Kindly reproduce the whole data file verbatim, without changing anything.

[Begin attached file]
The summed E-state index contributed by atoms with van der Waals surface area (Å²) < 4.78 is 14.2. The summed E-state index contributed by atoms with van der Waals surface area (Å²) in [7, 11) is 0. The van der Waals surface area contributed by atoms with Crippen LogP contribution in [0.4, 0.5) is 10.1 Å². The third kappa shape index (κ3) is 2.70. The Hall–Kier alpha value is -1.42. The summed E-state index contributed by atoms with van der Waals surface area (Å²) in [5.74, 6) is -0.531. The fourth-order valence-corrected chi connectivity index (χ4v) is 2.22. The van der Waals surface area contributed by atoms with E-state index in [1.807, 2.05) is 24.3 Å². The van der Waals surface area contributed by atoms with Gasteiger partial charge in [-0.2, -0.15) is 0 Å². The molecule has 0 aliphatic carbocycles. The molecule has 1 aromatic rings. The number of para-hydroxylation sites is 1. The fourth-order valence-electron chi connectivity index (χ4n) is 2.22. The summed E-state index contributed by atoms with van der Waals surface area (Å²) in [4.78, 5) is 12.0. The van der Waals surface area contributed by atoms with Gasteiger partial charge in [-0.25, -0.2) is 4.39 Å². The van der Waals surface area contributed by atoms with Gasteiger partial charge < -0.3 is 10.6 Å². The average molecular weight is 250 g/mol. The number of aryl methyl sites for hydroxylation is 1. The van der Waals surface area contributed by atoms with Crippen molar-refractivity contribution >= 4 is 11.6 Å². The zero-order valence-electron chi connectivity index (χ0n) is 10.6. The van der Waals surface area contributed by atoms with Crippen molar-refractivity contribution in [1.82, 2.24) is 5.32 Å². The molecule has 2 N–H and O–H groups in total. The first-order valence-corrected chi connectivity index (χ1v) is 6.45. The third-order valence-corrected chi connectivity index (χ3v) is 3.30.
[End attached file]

The summed E-state index contributed by atoms with van der Waals surface area (Å²) < 4.78 is 14.2. The summed E-state index contributed by atoms with van der Waals surface area (Å²) in [7, 11) is 0. The van der Waals surface area contributed by atoms with Crippen LogP contribution in [0.4, 0.5) is 10.1 Å². The third kappa shape index (κ3) is 2.70. The Hall–Kier alpha value is -1.42. The summed E-state index contributed by atoms with van der Waals surface area (Å²) in [5.74, 6) is -0.531. The fourth-order valence-corrected chi connectivity index (χ4v) is 2.22. The van der Waals surface area contributed by atoms with E-state index in [1.807, 2.05) is 24.3 Å². The van der Waals surface area contributed by atoms with Gasteiger partial charge in [-0.2, -0.15) is 0 Å². The molecule has 0 aliphatic carbocycles. The molecule has 1 aromatic rings. The number of para-hydroxylation sites is 1. The fourth-order valence-electron chi connectivity index (χ4n) is 2.22. The summed E-state index contributed by atoms with van der Waals surface area (Å²) in [4.78, 5) is 12.0. The van der Waals surface area contributed by atoms with Gasteiger partial charge in [-0.25, -0.2) is 4.39 Å². The van der Waals surface area contributed by atoms with Gasteiger partial charge < -0.3 is 10.6 Å². The average molecular weight is 250 g/mol. The number of aryl methyl sites for hydroxylation is 1. The van der Waals surface area contributed by atoms with Crippen molar-refractivity contribution >= 4 is 11.6 Å². The zero-order valence-electron chi connectivity index (χ0n) is 10.6. The van der Waals surface area contributed by atoms with Crippen molar-refractivity contribution in [1.82, 2.24) is 5.32 Å². The molecule has 2 N–H and O–H groups in total. The first-order valence-corrected chi connectivity index (χ1v) is 6.45. The third-order valence-corrected chi connectivity index (χ3v) is 3.30.